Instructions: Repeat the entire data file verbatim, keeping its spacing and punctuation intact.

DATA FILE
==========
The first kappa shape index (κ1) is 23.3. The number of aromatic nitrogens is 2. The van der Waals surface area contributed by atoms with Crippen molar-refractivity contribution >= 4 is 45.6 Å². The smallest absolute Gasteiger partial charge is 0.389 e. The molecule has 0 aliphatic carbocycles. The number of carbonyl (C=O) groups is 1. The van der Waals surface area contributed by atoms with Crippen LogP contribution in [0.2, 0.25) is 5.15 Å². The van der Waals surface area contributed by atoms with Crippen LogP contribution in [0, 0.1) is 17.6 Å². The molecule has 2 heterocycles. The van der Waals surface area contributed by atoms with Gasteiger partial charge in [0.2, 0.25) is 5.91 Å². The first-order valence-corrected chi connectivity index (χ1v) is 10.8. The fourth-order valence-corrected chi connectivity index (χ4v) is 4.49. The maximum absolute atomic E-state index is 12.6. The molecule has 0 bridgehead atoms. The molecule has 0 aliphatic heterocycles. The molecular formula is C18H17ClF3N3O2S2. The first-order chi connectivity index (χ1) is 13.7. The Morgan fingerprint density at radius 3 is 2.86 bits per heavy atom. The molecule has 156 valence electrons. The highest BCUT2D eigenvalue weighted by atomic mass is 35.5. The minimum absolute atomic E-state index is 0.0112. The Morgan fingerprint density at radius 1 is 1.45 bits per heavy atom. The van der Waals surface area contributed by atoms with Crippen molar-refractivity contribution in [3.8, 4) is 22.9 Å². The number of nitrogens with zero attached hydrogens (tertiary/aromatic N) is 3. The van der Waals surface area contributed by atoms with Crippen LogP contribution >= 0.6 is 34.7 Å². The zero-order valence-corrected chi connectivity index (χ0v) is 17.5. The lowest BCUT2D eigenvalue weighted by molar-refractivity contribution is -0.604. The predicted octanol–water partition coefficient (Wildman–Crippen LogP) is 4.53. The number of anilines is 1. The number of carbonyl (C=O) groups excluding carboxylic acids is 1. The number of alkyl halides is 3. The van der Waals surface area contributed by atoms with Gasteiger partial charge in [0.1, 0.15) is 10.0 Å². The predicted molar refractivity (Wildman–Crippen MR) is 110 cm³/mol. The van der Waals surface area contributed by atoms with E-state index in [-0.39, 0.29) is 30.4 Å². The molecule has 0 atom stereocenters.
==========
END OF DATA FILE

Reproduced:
The first kappa shape index (κ1) is 23.3. The number of aromatic nitrogens is 2. The van der Waals surface area contributed by atoms with Crippen molar-refractivity contribution >= 4 is 45.6 Å². The smallest absolute Gasteiger partial charge is 0.389 e. The molecule has 0 aliphatic carbocycles. The number of carbonyl (C=O) groups is 1. The van der Waals surface area contributed by atoms with Crippen LogP contribution in [0.2, 0.25) is 5.15 Å². The van der Waals surface area contributed by atoms with Crippen LogP contribution in [0, 0.1) is 17.6 Å². The molecule has 2 heterocycles. The van der Waals surface area contributed by atoms with Gasteiger partial charge in [0.2, 0.25) is 5.91 Å². The first-order valence-corrected chi connectivity index (χ1v) is 10.8. The fourth-order valence-corrected chi connectivity index (χ4v) is 4.49. The maximum absolute atomic E-state index is 12.6. The molecule has 0 bridgehead atoms. The molecule has 0 aliphatic heterocycles. The molecular formula is C18H17ClF3N3O2S2. The first-order chi connectivity index (χ1) is 13.7. The Morgan fingerprint density at radius 3 is 2.86 bits per heavy atom. The molecule has 156 valence electrons. The highest BCUT2D eigenvalue weighted by atomic mass is 35.5. The minimum absolute atomic E-state index is 0.0112. The Morgan fingerprint density at radius 1 is 1.45 bits per heavy atom. The van der Waals surface area contributed by atoms with Crippen molar-refractivity contribution in [3.8, 4) is 22.9 Å². The number of nitrogens with zero attached hydrogens (tertiary/aromatic N) is 3. The van der Waals surface area contributed by atoms with Crippen LogP contribution >= 0.6 is 34.7 Å². The zero-order valence-corrected chi connectivity index (χ0v) is 17.5. The lowest BCUT2D eigenvalue weighted by molar-refractivity contribution is -0.604. The predicted octanol–water partition coefficient (Wildman–Crippen LogP) is 4.53. The number of anilines is 1. The number of carbonyl (C=O) groups excluding carboxylic acids is 1. The number of alkyl halides is 3. The van der Waals surface area contributed by atoms with Gasteiger partial charge in [0.1, 0.15) is 10.0 Å². The predicted molar refractivity (Wildman–Crippen MR) is 110 cm³/mol. The van der Waals surface area contributed by atoms with E-state index in [-0.39, 0.29) is 30.4 Å². The molecule has 0 atom stereocenters.